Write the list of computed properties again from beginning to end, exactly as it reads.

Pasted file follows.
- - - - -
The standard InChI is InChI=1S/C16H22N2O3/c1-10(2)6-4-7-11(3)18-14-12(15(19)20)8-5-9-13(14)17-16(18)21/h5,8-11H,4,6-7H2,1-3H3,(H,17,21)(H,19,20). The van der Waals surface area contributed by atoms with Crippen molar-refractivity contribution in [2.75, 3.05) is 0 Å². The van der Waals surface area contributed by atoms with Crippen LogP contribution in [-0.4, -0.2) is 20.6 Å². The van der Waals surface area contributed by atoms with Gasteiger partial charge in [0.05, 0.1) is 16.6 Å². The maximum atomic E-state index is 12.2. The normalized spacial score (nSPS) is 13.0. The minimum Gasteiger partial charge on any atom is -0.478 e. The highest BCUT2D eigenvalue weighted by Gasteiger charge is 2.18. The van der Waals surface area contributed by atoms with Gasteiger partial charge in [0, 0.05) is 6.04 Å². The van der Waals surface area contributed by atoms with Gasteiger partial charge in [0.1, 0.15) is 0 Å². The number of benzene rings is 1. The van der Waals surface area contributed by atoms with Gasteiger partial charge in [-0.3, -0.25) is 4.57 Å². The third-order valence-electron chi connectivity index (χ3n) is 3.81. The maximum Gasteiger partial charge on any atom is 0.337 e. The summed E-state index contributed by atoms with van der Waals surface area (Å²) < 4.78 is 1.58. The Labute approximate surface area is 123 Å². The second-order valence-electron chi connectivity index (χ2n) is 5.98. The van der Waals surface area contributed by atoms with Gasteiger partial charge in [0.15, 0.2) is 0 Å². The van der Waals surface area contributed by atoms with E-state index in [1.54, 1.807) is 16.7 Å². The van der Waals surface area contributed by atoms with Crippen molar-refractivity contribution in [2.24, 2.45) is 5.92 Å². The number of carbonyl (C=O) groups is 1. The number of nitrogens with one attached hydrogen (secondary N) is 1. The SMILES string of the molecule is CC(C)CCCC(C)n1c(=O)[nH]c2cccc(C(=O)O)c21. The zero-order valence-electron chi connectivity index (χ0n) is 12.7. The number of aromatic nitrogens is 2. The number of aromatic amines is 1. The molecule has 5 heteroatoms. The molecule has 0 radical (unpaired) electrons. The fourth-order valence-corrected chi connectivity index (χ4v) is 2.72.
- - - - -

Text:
The standard InChI is InChI=1S/C16H22N2O3/c1-10(2)6-4-7-11(3)18-14-12(15(19)20)8-5-9-13(14)17-16(18)21/h5,8-11H,4,6-7H2,1-3H3,(H,17,21)(H,19,20). The van der Waals surface area contributed by atoms with Crippen molar-refractivity contribution in [2.75, 3.05) is 0 Å². The van der Waals surface area contributed by atoms with Crippen LogP contribution in [-0.4, -0.2) is 20.6 Å². The van der Waals surface area contributed by atoms with Gasteiger partial charge in [0.05, 0.1) is 16.6 Å². The maximum atomic E-state index is 12.2. The normalized spacial score (nSPS) is 13.0. The minimum Gasteiger partial charge on any atom is -0.478 e. The highest BCUT2D eigenvalue weighted by Gasteiger charge is 2.18. The van der Waals surface area contributed by atoms with Gasteiger partial charge in [0, 0.05) is 6.04 Å². The van der Waals surface area contributed by atoms with Gasteiger partial charge in [0.1, 0.15) is 0 Å². The number of benzene rings is 1. The van der Waals surface area contributed by atoms with Gasteiger partial charge in [-0.3, -0.25) is 4.57 Å². The third-order valence-electron chi connectivity index (χ3n) is 3.81. The maximum Gasteiger partial charge on any atom is 0.337 e. The summed E-state index contributed by atoms with van der Waals surface area (Å²) < 4.78 is 1.58. The Labute approximate surface area is 123 Å². The second-order valence-electron chi connectivity index (χ2n) is 5.98. The van der Waals surface area contributed by atoms with Gasteiger partial charge in [0.15, 0.2) is 0 Å². The van der Waals surface area contributed by atoms with E-state index in [1.54, 1.807) is 16.7 Å². The van der Waals surface area contributed by atoms with Crippen molar-refractivity contribution in [2.24, 2.45) is 5.92 Å². The number of carbonyl (C=O) groups is 1. The number of nitrogens with one attached hydrogen (secondary N) is 1. The SMILES string of the molecule is CC(C)CCCC(C)n1c(=O)[nH]c2cccc(C(=O)O)c21. The zero-order valence-electron chi connectivity index (χ0n) is 12.7. The number of aromatic nitrogens is 2. The number of aromatic amines is 1. The molecule has 5 heteroatoms. The molecule has 0 radical (unpaired) electrons. The fourth-order valence-corrected chi connectivity index (χ4v) is 2.72.